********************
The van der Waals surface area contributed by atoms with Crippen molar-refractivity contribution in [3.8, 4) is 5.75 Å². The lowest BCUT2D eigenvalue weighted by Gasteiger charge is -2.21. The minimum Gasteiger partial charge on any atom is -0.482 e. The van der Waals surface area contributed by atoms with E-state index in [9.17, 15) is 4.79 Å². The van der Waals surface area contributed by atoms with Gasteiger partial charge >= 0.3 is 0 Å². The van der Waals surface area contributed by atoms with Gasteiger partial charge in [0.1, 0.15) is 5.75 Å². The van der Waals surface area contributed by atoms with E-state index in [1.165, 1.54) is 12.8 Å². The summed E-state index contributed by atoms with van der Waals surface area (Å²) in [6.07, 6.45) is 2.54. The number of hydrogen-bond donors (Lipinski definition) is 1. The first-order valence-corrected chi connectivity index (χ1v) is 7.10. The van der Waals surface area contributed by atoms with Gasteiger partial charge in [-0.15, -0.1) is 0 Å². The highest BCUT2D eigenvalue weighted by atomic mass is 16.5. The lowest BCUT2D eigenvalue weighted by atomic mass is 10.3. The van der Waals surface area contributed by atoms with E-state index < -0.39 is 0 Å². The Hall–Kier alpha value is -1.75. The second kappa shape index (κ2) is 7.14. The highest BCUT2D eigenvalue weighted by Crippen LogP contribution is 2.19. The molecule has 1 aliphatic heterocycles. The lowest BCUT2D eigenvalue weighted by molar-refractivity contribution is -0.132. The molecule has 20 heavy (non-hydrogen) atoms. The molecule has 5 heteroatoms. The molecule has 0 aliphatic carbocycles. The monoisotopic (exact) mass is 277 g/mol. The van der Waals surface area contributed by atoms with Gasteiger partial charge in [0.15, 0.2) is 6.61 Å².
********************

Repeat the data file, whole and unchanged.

The van der Waals surface area contributed by atoms with Crippen molar-refractivity contribution in [3.8, 4) is 5.75 Å². The lowest BCUT2D eigenvalue weighted by Gasteiger charge is -2.21. The minimum Gasteiger partial charge on any atom is -0.482 e. The van der Waals surface area contributed by atoms with E-state index in [9.17, 15) is 4.79 Å². The van der Waals surface area contributed by atoms with Gasteiger partial charge >= 0.3 is 0 Å². The van der Waals surface area contributed by atoms with Gasteiger partial charge in [0.1, 0.15) is 5.75 Å². The van der Waals surface area contributed by atoms with E-state index in [1.165, 1.54) is 12.8 Å². The summed E-state index contributed by atoms with van der Waals surface area (Å²) in [6.07, 6.45) is 2.54. The number of hydrogen-bond donors (Lipinski definition) is 1. The first-order valence-corrected chi connectivity index (χ1v) is 7.10. The van der Waals surface area contributed by atoms with Gasteiger partial charge in [-0.15, -0.1) is 0 Å². The highest BCUT2D eigenvalue weighted by atomic mass is 16.5. The lowest BCUT2D eigenvalue weighted by atomic mass is 10.3. The van der Waals surface area contributed by atoms with E-state index < -0.39 is 0 Å². The Hall–Kier alpha value is -1.75. The second kappa shape index (κ2) is 7.14. The highest BCUT2D eigenvalue weighted by Crippen LogP contribution is 2.19. The molecule has 1 aliphatic heterocycles. The lowest BCUT2D eigenvalue weighted by molar-refractivity contribution is -0.132. The molecule has 20 heavy (non-hydrogen) atoms. The molecule has 5 heteroatoms. The molecule has 0 aliphatic carbocycles. The monoisotopic (exact) mass is 277 g/mol. The van der Waals surface area contributed by atoms with Gasteiger partial charge in [0.15, 0.2) is 6.61 Å².